• In the subordinate courts, over 8% cases have been pending for over ten years. The maximum number of cases in subordinate Courts (47%) have been pending for less than two years (around 1.2 crore cases).
  • Overall, Allahabad High Court had the highest pendency, with over seven lakh cases pending before it as of April 2018. This was followed by the Bombay High Court, with pending 4.6 lakh cases.

Pendency increasing in some HC and decreasing in others

  • Between 2006 and 2018, decrease in pendency was the highest in Madras High Court at 29%, followed by Allahabad High Court at 27% (backlog of around 2.5 lakh cases reduced).
  • During this period, pendency doubled in the High Court of Andhra Pradesh and Telangana.
  • Between 2006 and 2016, pendency of civil cases in Karnataka High Court witnessed a threefold increase from 78,837 cases to 2,53,613 cases.
  • In the same time period, in Andhra Pradesh, the number of criminal cases witnessed a threefold increase from 13,367 cases to 41,906 cases.

Vacancies of judges across courts have increased; 58% vacancy in Calcutta High Court

  • Overall, vacancies have increased across all courts from 23% in 2006 to 35% in 2018 (up to April). In the Supreme Court, it has increased from 8% to 23%; in the High Courts from 16% to 38%; and in the subordinate courts from 19% to 26%.
  • As of April 2018, the High Courts have a vacancy of 38% (406) against a sanctioned strength of 1,079.
  • The highest proportion of vacancies amongst the High Courts (where sanctioned strength is over 10 judges) is in Calcutta at 58% (42 vacancies), followed by Karnataka at 52% (32 vacancies).
  • The lowest proportion of vacancies among High Courts is in Kerala at 21% (10 vacancies), followed by Madras at 23% (17 vacancies).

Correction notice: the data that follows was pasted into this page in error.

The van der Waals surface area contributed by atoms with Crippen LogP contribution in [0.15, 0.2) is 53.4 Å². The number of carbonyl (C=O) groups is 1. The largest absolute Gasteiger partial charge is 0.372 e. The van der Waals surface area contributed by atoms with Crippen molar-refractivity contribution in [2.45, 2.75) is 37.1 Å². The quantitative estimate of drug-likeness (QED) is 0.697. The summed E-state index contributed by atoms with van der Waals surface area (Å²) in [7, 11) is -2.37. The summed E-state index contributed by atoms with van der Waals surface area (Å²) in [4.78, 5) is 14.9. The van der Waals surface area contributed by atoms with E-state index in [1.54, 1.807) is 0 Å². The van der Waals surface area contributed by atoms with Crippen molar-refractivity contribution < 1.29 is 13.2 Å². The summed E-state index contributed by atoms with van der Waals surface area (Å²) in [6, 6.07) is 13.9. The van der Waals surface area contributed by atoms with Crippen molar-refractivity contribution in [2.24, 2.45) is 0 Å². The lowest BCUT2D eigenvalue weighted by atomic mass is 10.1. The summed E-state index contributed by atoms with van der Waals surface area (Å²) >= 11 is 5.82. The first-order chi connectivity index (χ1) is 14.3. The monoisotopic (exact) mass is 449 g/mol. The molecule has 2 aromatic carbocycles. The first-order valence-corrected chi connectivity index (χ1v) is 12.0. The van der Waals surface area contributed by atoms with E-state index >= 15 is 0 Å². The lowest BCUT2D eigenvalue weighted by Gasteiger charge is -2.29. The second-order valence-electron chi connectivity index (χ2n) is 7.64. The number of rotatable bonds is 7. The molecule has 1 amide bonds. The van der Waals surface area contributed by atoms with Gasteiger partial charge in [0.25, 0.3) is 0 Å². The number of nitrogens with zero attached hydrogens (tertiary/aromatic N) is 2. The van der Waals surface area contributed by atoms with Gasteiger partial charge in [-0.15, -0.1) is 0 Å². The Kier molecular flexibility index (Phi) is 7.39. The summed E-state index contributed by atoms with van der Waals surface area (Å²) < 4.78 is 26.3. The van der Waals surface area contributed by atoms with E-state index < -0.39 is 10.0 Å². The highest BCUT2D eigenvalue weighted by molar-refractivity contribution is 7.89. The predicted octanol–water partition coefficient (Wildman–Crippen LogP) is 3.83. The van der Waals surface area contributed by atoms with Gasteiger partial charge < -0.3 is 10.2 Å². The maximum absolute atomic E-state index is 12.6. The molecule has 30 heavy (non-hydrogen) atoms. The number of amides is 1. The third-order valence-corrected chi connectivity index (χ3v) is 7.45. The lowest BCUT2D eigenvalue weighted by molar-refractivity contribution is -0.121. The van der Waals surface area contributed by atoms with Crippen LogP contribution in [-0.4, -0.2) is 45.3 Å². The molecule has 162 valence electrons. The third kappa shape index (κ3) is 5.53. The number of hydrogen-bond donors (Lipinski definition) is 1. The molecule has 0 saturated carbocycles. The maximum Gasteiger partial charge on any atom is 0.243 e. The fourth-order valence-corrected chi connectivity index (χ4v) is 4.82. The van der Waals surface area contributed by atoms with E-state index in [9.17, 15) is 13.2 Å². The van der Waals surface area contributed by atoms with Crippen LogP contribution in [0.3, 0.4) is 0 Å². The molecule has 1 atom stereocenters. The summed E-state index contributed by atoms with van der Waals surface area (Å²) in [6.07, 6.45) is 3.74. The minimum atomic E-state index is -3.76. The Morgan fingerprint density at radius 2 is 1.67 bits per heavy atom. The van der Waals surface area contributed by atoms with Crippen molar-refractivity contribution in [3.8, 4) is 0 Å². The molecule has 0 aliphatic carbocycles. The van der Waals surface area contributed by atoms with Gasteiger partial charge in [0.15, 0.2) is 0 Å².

Vacancies across Subordinate Courts is high; 46% vacancy in the subordinate courts in Bihar

  • In the subordinate courts, vacancies have increased from 19% to 26% between 2006 and 2017.
  • As of 2017, the subordinate courts have a vacancy of 26% (5,746) against a sanctioned strength of 22,474 judges.
  • The highest share of vacancies in the subordinate courts (where sanctioned strength is over 100 judges) is in Bihar where there is a vacancy of 46% (835 vacancies), followed by UP at 42% (1281 vacancies).
  • The lowest vacancies are in West Bengal where there is a vacancy of 4% (40 vacancies), followed by Andhra Pradesh of 7% (66 vacancies).
  • Increase in the pendency of cases for long periods over the years has resulted in an increase in the number of under trials in prisons (accused prisoners awaiting trial). As of 2015, there were over four lakh prisoners in jails. Of these, two-thirds were under trials (2.8 lakh) and the remaining one-third were convicts.

Sources: Court News, 2006-2016, Supreme Court of India; Prison Statistics In India, 2015, National Crime Record Bureau; National Data Judicial Grid last accessed on May 15, 2018; Lok Sabha Starred Question 521, April 4, 2018, Lok Sabha; Unstarred Question 4248, March 21, 2018; www.prsindia.org

PERIOD-WISE PENDENCY OF CASES AS ON 27.05.2020 SOURCED BY NJDG

    

Particulars

Civil

%

Criminal

%

Total

%

0 to 1 Years

3069328

33.73

7397021

31.57

10466349

32.22

1 to 3 Years

2670108

29.46

6719747

28.68

9389855

28.89

3 to 5 Years

1402789

15.48

3467947

14.85

4870736

14.99

5 to 10 Years

1304713

14.4

3658939

15.61

4963652

15.27

10 to 20 Years

478174

5.28

1826071

7.79

2304245

7.09

20 to 30 Years

104457

1.28

312556

1.28

417013

1.28

Above 30 Years

33770

0.37

50973

0.22

84743

0.26

Total

9063339

23433254

32496593

Pendency of cases across courts in India has increased in the last decade. Data related to pendency of cases and vacancy of judges in the Supreme Court, High Courts, and subordinate court suggests that the pendency in courts has increased over the years; 86% of cases in the subordinate courts